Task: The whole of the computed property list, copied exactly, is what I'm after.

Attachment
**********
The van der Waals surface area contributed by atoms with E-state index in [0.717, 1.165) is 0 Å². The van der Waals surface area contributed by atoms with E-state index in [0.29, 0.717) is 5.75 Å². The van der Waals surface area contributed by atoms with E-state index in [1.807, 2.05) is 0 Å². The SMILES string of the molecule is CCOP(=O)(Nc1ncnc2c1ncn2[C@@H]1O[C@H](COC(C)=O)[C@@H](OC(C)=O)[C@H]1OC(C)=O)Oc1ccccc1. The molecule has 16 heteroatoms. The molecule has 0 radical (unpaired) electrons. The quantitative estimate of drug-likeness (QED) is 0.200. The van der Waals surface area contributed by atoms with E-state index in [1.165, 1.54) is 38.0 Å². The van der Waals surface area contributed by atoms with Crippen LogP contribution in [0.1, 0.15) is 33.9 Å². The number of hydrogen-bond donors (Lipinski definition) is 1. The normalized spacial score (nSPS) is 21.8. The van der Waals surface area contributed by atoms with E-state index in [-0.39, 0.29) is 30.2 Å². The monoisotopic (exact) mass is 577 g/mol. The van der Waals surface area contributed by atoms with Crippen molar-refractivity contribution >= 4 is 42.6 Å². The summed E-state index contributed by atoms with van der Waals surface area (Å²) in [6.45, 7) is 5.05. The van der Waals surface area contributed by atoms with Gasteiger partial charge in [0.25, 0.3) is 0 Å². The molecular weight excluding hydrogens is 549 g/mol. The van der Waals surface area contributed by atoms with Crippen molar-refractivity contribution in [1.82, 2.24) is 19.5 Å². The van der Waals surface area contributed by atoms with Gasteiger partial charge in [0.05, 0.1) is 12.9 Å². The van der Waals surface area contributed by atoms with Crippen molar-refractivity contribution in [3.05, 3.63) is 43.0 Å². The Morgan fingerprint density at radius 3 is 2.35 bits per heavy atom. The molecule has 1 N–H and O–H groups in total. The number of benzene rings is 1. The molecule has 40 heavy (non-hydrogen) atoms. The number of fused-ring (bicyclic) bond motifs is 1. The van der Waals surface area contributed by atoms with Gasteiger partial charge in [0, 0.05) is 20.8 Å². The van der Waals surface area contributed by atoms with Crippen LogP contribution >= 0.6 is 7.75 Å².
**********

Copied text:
The van der Waals surface area contributed by atoms with E-state index in [0.717, 1.165) is 0 Å². The van der Waals surface area contributed by atoms with E-state index in [0.29, 0.717) is 5.75 Å². The van der Waals surface area contributed by atoms with E-state index in [1.807, 2.05) is 0 Å². The SMILES string of the molecule is CCOP(=O)(Nc1ncnc2c1ncn2[C@@H]1O[C@H](COC(C)=O)[C@@H](OC(C)=O)[C@H]1OC(C)=O)Oc1ccccc1. The molecule has 16 heteroatoms. The molecule has 0 radical (unpaired) electrons. The quantitative estimate of drug-likeness (QED) is 0.200. The van der Waals surface area contributed by atoms with E-state index in [1.165, 1.54) is 38.0 Å². The van der Waals surface area contributed by atoms with Crippen LogP contribution in [0.1, 0.15) is 33.9 Å². The number of hydrogen-bond donors (Lipinski definition) is 1. The normalized spacial score (nSPS) is 21.8. The van der Waals surface area contributed by atoms with E-state index in [-0.39, 0.29) is 30.2 Å². The monoisotopic (exact) mass is 577 g/mol. The van der Waals surface area contributed by atoms with Crippen molar-refractivity contribution >= 4 is 42.6 Å². The summed E-state index contributed by atoms with van der Waals surface area (Å²) in [6.45, 7) is 5.05. The van der Waals surface area contributed by atoms with Gasteiger partial charge in [0.25, 0.3) is 0 Å². The molecular weight excluding hydrogens is 549 g/mol. The van der Waals surface area contributed by atoms with Crippen molar-refractivity contribution in [1.82, 2.24) is 19.5 Å². The van der Waals surface area contributed by atoms with Gasteiger partial charge in [0.05, 0.1) is 12.9 Å². The van der Waals surface area contributed by atoms with Crippen molar-refractivity contribution in [3.05, 3.63) is 43.0 Å². The Morgan fingerprint density at radius 3 is 2.35 bits per heavy atom. The molecule has 1 N–H and O–H groups in total. The number of benzene rings is 1. The molecule has 40 heavy (non-hydrogen) atoms. The number of fused-ring (bicyclic) bond motifs is 1. The van der Waals surface area contributed by atoms with Gasteiger partial charge in [0, 0.05) is 20.8 Å². The van der Waals surface area contributed by atoms with Crippen LogP contribution >= 0.6 is 7.75 Å².